Iowa’s drugged driving law is located at Iowa Code Section 321J.2. It states that: “A person commits the offense of operating while intoxicated if the person operates a motor vehicle in this state while any amount of a controlled substance is present in the person, as measured in the person's blood or urine.”
Iowa has what is known as a per se (also known as a “zero tolerance”) prohibition against drugged driving. That means that a driver may be arrested if the police officer has a reasonable suspicion that any prohibited drug (even if it’s just a trace) is in the driver's body while the driver is in control of the vehicle. Actual evidence of impaired driving is not essential as long as the police officer has a reasonable belief that the driver is on something while behind the wheel.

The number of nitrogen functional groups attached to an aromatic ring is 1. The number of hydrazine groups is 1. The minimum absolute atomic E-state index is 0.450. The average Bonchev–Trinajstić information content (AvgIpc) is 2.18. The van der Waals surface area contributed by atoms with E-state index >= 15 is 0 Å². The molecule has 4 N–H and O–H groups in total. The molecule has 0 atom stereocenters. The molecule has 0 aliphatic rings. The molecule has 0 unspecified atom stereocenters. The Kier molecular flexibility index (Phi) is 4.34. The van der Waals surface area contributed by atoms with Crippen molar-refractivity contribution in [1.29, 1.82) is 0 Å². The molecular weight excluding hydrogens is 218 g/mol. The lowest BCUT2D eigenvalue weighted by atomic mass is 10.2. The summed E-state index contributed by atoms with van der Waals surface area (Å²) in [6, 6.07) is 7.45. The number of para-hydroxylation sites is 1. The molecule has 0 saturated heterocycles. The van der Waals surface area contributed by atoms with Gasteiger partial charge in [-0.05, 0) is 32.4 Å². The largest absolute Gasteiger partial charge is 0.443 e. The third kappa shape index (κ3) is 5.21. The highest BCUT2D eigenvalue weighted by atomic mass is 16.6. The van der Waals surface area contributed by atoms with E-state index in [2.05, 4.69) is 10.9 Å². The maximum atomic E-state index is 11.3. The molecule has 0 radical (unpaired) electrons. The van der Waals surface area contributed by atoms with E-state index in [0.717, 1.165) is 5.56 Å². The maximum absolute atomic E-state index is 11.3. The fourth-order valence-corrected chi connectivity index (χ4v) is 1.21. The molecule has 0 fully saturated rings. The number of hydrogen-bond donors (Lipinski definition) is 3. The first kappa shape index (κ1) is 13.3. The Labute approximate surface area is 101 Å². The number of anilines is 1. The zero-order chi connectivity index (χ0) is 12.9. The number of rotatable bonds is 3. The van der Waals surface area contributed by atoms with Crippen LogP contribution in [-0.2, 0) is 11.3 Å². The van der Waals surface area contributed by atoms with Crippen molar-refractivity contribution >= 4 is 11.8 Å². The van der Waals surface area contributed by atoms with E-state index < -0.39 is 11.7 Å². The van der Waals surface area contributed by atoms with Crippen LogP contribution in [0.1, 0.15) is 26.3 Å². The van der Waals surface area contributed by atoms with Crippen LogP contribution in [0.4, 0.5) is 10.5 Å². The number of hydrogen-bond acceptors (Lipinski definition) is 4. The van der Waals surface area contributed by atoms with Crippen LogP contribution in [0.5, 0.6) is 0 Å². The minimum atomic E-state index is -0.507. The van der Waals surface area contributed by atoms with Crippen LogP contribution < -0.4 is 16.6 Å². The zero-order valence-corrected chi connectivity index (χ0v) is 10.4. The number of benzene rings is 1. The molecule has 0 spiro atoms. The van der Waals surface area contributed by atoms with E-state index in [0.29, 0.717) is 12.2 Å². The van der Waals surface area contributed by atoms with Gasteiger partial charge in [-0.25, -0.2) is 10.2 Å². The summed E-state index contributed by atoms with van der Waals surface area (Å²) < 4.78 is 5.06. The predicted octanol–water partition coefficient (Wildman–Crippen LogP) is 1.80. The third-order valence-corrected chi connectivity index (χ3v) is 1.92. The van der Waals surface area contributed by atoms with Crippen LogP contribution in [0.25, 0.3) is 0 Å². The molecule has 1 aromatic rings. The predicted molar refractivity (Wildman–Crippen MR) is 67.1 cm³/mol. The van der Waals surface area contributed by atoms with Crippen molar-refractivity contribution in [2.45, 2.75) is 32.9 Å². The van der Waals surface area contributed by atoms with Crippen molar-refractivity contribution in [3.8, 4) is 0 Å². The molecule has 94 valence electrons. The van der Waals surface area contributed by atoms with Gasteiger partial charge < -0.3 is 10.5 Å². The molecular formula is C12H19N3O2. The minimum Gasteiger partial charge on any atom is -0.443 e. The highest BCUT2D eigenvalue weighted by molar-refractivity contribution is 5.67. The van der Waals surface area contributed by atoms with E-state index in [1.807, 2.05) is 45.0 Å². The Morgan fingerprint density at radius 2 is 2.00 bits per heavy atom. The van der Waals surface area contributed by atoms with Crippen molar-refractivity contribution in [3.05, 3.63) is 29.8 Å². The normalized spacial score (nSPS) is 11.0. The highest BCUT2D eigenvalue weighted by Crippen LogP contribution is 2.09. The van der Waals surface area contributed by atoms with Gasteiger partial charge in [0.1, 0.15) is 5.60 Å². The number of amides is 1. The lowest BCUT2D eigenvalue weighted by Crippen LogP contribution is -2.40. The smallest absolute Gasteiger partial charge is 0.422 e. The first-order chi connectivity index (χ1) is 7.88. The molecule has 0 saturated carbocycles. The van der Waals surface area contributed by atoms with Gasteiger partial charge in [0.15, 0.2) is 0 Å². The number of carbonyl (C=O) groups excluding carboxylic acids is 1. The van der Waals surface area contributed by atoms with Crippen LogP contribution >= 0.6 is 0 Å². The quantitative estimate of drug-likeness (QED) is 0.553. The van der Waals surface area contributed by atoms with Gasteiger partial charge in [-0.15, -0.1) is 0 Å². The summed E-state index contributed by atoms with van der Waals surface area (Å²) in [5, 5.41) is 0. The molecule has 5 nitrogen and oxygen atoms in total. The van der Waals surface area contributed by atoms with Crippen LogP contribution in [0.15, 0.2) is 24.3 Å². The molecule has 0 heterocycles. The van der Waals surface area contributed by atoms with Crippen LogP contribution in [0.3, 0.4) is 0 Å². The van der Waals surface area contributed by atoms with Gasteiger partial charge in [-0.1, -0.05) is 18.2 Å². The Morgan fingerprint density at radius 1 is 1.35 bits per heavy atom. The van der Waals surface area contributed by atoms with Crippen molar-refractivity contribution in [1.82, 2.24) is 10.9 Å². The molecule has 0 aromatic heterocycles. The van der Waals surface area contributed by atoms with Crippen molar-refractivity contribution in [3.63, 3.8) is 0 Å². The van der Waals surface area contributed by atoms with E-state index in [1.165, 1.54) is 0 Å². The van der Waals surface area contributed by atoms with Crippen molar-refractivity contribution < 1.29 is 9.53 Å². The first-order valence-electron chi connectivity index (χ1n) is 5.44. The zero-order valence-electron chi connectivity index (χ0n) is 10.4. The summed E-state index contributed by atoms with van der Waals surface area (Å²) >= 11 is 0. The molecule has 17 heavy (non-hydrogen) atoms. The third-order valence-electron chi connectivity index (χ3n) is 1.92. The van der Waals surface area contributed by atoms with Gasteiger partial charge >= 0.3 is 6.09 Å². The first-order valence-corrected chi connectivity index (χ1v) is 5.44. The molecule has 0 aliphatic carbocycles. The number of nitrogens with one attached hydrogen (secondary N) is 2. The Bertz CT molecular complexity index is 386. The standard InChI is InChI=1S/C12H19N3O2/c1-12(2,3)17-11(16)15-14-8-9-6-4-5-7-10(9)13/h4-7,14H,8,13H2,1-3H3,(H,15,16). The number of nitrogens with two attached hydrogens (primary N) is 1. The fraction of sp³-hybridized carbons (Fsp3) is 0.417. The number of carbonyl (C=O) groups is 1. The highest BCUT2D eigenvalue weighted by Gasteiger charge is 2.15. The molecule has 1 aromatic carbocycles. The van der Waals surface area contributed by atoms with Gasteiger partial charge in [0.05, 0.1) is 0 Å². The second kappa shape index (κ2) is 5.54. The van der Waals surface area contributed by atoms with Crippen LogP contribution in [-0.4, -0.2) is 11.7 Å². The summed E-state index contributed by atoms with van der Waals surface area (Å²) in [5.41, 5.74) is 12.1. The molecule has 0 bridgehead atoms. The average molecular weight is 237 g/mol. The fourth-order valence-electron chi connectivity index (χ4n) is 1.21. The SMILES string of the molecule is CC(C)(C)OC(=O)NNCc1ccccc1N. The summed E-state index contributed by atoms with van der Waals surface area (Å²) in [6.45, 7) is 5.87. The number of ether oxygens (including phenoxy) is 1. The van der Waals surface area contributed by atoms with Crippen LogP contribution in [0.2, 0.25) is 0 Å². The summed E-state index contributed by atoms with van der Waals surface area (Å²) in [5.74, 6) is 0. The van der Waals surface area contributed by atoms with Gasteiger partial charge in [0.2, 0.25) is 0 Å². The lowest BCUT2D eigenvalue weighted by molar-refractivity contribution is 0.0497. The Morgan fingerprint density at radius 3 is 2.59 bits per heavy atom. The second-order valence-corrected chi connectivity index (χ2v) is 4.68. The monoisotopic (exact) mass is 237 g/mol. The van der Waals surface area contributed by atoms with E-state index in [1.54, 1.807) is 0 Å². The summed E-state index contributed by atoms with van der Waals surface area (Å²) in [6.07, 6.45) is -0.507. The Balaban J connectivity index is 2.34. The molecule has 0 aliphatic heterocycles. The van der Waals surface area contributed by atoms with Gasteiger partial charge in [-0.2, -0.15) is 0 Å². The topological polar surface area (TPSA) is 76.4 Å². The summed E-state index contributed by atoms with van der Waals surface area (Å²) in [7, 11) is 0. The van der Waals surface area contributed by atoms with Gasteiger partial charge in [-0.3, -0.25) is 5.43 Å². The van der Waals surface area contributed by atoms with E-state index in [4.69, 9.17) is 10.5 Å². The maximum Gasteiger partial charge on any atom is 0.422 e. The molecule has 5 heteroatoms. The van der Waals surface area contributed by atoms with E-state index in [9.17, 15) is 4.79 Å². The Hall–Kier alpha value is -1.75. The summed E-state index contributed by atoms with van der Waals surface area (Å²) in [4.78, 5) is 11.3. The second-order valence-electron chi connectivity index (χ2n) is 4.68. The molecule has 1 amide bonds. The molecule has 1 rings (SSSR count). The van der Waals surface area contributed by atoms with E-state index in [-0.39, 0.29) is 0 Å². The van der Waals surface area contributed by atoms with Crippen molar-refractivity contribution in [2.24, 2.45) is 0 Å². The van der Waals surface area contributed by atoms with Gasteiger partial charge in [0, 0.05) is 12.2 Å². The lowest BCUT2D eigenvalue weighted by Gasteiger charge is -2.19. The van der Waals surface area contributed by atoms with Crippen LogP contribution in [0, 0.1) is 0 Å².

Iowa’s drugged driving law is directed at the prohibition of “a controlled substance.” A listing of controlled substances regulated by federal law are found at the Drug Enforcement Administration website.
A driver arrested for drugged driving in Iowa will be charged with driving under the influence and subject to DUI penalties. A conviction for drugged driving will be considered as a prior offense for purposes of calculating punishment regardless of whether a subsequent offense is due to alcohol or drugs. Read more about Iowa’s DUI laws.
Yes, there is an implied consent rule for blood and urine testing. The refusal to take the test can be admitted into evidence against the driver.